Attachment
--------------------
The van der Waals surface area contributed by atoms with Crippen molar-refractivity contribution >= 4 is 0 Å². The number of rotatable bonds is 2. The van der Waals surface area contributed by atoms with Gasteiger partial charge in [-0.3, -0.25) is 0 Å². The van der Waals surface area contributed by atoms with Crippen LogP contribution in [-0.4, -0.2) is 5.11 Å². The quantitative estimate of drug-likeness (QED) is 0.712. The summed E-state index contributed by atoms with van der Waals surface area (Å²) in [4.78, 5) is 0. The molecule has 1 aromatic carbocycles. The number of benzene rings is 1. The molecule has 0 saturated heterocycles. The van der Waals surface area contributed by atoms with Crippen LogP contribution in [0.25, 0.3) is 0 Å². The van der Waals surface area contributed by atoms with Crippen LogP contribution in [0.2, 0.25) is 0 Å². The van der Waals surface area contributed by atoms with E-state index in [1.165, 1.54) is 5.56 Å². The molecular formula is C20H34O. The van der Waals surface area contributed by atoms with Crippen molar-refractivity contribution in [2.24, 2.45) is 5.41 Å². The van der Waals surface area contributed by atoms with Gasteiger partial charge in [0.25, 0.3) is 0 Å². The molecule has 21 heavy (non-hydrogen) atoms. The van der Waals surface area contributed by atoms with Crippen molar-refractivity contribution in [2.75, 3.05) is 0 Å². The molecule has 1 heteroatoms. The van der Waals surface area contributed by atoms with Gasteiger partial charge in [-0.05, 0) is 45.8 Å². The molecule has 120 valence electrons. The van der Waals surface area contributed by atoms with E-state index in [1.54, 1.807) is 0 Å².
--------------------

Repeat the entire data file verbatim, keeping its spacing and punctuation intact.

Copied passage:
The van der Waals surface area contributed by atoms with Crippen molar-refractivity contribution >= 4 is 0 Å². The number of rotatable bonds is 2. The van der Waals surface area contributed by atoms with Gasteiger partial charge in [-0.3, -0.25) is 0 Å². The van der Waals surface area contributed by atoms with Crippen LogP contribution in [-0.4, -0.2) is 5.11 Å². The quantitative estimate of drug-likeness (QED) is 0.712. The summed E-state index contributed by atoms with van der Waals surface area (Å²) in [4.78, 5) is 0. The molecule has 1 aromatic carbocycles. The number of benzene rings is 1. The molecule has 0 saturated heterocycles. The van der Waals surface area contributed by atoms with Crippen LogP contribution in [0.25, 0.3) is 0 Å². The van der Waals surface area contributed by atoms with Crippen LogP contribution in [0.2, 0.25) is 0 Å². The van der Waals surface area contributed by atoms with E-state index in [1.165, 1.54) is 5.56 Å². The molecular formula is C20H34O. The van der Waals surface area contributed by atoms with Crippen molar-refractivity contribution in [2.24, 2.45) is 5.41 Å². The van der Waals surface area contributed by atoms with Gasteiger partial charge in [0.25, 0.3) is 0 Å². The molecule has 21 heavy (non-hydrogen) atoms. The van der Waals surface area contributed by atoms with Crippen molar-refractivity contribution in [2.75, 3.05) is 0 Å². The molecule has 1 heteroatoms. The van der Waals surface area contributed by atoms with Gasteiger partial charge in [-0.05, 0) is 45.8 Å². The molecule has 120 valence electrons. The van der Waals surface area contributed by atoms with E-state index in [1.54, 1.807) is 0 Å².